• Commercial systems for ultra-rapid chilling of lamb

      Redmond, Grainne; McGeehin, Brian; Henchion, Maeve; Sheridan, James J.; Troy, Declan J.; Cowan, Cathal; Butler, Francis (Teagasc, 2001-08)
      The overall objective was to devise a rapid chilling system for the Irish lamb processing industry. The objective of the first trial was to assess the effect of ultra-rapid chilling in air at - 4ºC, -10ºC and -20ºC and subsequent ageing on the appearance and tenderness of lamb carcasses. The objective of the next trial was to investigate the effect of carcass splitting, which produces faster chilling rates and reduces skeletal constraint of muscles, on the tenderness of rapidly and conventionally chilled lamb. The next task was to compare the effects of immersion chilling and conventional air chilling on meat tenderness and evaporative weight loss in lamb carcasses. The next task was to assess the level of interest in industry. This required costings of the process and a survey of several lamb processors focusing on their perceptions of rapid chilling in general, its advantages and disadvantages, and the implications of adopting the new system. The final objective was to introduce the ultra-rapid chilling process to industry via a factory trial. Lambs were ultra-rapidly chilled and then exported to France for assessment.
    • Freeze-chilling of ready-to-eat meal components

      Redmond, Grainne; Gormley, Ronan T.; Butler, Francis; Dempsey, Alan; Oxley, Eamon; Gerety, Ailis (Teagasc, 2004-03)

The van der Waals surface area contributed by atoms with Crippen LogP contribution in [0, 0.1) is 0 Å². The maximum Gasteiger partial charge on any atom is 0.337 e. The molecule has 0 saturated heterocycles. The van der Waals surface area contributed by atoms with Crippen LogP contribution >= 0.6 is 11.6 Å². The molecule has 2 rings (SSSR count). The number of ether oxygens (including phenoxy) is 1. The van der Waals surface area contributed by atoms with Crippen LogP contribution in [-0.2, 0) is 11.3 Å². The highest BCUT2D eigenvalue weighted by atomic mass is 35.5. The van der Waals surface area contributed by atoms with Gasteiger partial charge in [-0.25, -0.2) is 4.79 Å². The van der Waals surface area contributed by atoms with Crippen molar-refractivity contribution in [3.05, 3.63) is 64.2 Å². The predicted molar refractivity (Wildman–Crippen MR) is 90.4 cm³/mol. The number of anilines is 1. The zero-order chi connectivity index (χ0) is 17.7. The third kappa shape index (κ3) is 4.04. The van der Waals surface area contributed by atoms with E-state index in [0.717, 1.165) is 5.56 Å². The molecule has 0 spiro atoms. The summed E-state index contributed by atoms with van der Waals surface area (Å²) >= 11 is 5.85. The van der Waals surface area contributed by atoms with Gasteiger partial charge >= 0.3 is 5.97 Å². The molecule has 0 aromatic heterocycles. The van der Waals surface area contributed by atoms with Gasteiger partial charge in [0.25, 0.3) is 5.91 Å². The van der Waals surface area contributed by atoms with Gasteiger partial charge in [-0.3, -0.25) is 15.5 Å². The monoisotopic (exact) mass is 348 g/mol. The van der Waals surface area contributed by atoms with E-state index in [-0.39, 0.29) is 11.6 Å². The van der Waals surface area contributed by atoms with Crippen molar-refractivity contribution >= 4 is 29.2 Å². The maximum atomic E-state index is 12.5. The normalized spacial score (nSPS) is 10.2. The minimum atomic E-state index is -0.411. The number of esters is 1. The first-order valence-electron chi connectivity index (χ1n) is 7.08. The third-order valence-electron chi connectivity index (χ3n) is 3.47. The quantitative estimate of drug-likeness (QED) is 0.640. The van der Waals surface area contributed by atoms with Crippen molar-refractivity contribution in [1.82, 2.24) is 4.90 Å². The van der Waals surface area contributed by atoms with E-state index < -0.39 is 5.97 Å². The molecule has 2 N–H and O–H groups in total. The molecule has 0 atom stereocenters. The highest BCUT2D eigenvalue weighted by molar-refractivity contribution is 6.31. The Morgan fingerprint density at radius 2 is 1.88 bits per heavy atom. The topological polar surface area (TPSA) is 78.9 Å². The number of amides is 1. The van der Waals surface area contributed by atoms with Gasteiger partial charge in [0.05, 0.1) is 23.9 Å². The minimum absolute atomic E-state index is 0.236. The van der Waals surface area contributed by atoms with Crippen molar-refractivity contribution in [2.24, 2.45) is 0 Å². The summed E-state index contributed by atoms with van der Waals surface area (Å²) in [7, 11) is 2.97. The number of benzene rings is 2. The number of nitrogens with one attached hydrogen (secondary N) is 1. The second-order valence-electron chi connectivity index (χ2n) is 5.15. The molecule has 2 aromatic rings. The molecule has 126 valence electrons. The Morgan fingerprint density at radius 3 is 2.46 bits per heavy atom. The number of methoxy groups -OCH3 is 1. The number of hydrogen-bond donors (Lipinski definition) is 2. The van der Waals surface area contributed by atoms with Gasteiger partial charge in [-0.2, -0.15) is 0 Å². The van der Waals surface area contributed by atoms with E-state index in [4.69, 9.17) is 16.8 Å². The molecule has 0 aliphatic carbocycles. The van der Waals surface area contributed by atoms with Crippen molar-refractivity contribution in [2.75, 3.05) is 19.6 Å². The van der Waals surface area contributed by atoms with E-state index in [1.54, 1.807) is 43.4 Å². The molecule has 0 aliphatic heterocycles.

Freeze-chilling of food consists of freezing and frozen storage followed by thawing and then retailing at chill storage temperatures. It offers logistic, transportation and storage advantages to food manufacturers. Freeze-chilling has particular application to ready-meals and their components. Mashed potato (three cultivars), steamed carrots, steamed green beans and beef lasagne were found suitable for freeze-chilling and their quality and sensory properties compared favourably with their frozen, chilled and fresh counterparts. Modified atmosphere packaging was combined with freeze-chilling but it had little impact on shelflife extension for the product range with the outcome similar to that for samples packed in air. Tests on the freeze-chilling of white sauces showed the importance of using freeze-thaw stable starches. Best-practice thawing procedures were established and the importance of stacking configurations for outer boxes (each with a number of lasagne ready-meals) was highlighted in the case of the commercial tempering unit. Trials on the re-freezing of freeze-chilled products indicated that re-freezing is an option provided the normal storage protocols for frozen and chilled foods are observed.